FOR IMMEDIATE RELEASE
October 22, 2020
Contact: Stephanie Damassa
Climate Social Science Network Launched with Hub at Brown University
Global Network Will Produce Research on Climate Change-Related Political Conflict
PROVIDENCE, RI – A new global network of researchers will produce and coordinate groundbreaking research on political conflict around climate change. The Climate Social Science Network (CSSN), established today, will focus on understanding the cultural and institutional dynamics of climate change.
Based at the Institute at Brown for Environment and Society, CSSN will investigate a range of topics including the role of organizations that obstruct climate action, fossil fuel companies’ influence on politics, the role of the media and misinformation campaigns, and other roadblocks to political action on climate change. The network is headquartered at Brown University.
“Research about the organizations blocking and slowing and rolling back the action we know is needed on climate change is starting to pick up speed,” said Timmons Roberts, Executive Director of the CSSN and the Ittleson Professor of Environmental Studies and Sociology at Brown University. “We hope to help put it into overdrive, and assist scholars in making their work sustainable and impactful.”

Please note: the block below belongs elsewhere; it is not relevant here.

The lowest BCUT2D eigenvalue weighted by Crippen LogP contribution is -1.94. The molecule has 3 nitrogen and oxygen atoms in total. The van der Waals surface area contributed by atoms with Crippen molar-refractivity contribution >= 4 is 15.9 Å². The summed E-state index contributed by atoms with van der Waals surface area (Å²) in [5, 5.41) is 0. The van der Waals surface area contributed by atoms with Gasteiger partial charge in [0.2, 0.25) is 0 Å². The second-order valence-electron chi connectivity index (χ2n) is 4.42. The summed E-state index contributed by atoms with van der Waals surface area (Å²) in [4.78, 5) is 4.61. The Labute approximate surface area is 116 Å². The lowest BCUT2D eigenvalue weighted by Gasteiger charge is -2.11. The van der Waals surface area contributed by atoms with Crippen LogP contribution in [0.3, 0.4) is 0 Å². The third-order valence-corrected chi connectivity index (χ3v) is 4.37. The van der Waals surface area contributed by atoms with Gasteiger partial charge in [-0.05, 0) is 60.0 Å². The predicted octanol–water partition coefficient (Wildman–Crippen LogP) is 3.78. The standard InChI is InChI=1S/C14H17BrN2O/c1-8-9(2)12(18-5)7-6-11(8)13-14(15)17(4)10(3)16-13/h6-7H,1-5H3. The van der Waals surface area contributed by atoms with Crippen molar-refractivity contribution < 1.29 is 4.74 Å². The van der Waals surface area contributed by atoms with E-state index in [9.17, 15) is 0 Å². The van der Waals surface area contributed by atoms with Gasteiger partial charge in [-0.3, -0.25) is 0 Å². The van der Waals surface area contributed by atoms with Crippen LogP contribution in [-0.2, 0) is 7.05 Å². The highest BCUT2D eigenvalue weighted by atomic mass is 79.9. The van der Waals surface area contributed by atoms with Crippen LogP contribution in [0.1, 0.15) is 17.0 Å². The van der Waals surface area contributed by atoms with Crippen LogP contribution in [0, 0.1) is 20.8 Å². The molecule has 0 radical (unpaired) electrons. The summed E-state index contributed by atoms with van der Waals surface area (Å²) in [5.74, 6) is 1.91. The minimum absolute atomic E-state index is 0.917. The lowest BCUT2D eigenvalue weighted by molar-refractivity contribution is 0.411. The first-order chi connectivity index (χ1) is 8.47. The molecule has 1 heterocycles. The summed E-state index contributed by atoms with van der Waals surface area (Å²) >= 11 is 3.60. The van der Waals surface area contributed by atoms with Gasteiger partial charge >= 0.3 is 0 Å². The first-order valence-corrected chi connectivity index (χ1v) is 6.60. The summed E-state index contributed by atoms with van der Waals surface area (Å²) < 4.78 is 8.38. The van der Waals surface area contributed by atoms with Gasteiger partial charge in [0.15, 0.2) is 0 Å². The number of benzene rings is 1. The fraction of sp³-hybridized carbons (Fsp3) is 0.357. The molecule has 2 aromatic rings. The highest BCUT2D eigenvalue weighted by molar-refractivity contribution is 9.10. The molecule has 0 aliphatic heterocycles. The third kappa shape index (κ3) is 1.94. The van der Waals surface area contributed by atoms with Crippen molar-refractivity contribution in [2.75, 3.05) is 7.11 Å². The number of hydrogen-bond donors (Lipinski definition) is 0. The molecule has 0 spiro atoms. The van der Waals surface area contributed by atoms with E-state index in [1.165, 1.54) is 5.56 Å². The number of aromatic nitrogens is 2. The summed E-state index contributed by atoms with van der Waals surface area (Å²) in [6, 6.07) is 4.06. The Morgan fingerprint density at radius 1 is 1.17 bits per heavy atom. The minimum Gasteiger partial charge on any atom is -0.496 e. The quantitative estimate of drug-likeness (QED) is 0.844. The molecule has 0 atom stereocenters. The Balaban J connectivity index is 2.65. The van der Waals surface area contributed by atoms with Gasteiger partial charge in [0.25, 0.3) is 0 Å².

Director of Research Robert Brulle, Visiting Professor of Environment and Society at Brown added that “Understanding the dynamics of political conflict around climate change can assist in the development of more efficacious strategies to move climate action forward. This research network can make a major contribution to translating academic research into frameworks to guide practical action.”
In addition to Drs. Roberts and Brulle, the network includes over 75 researchers from 15 countries.
“The Climate Social Science Network will be a big help in the fight for climate action,” said U.S. Senator Sheldon Whitehouse of Rhode Island. “We’re up against a big polluting industry with a long record of deception. It will do whatever it can to sow doubt about the science and cover its dirty tracks. That’s why understanding how these groups work and whom they benefit is so important.”
CSSN is expected to release peer-reviewed studies this year on topics such as Suspected Bots in Social Media Discourses on Climate, Fossil Fuel Industry Funding of Climate-Relevant Research at U.S. Universities, The Use of Economic Consultants by the U.S. Petroleum Industry to Shape Climate Change Policy and Discourse, The Global Climate Misinformation Network, U.S. State Level Efforts to Delay Climate Action, and The Corporate Philanthropy of Major Oil Companies 1980 – 2018.
To learn more about the Climate Social Science Network, go to CSSN.org and follow @ClimateSSN on Twitter.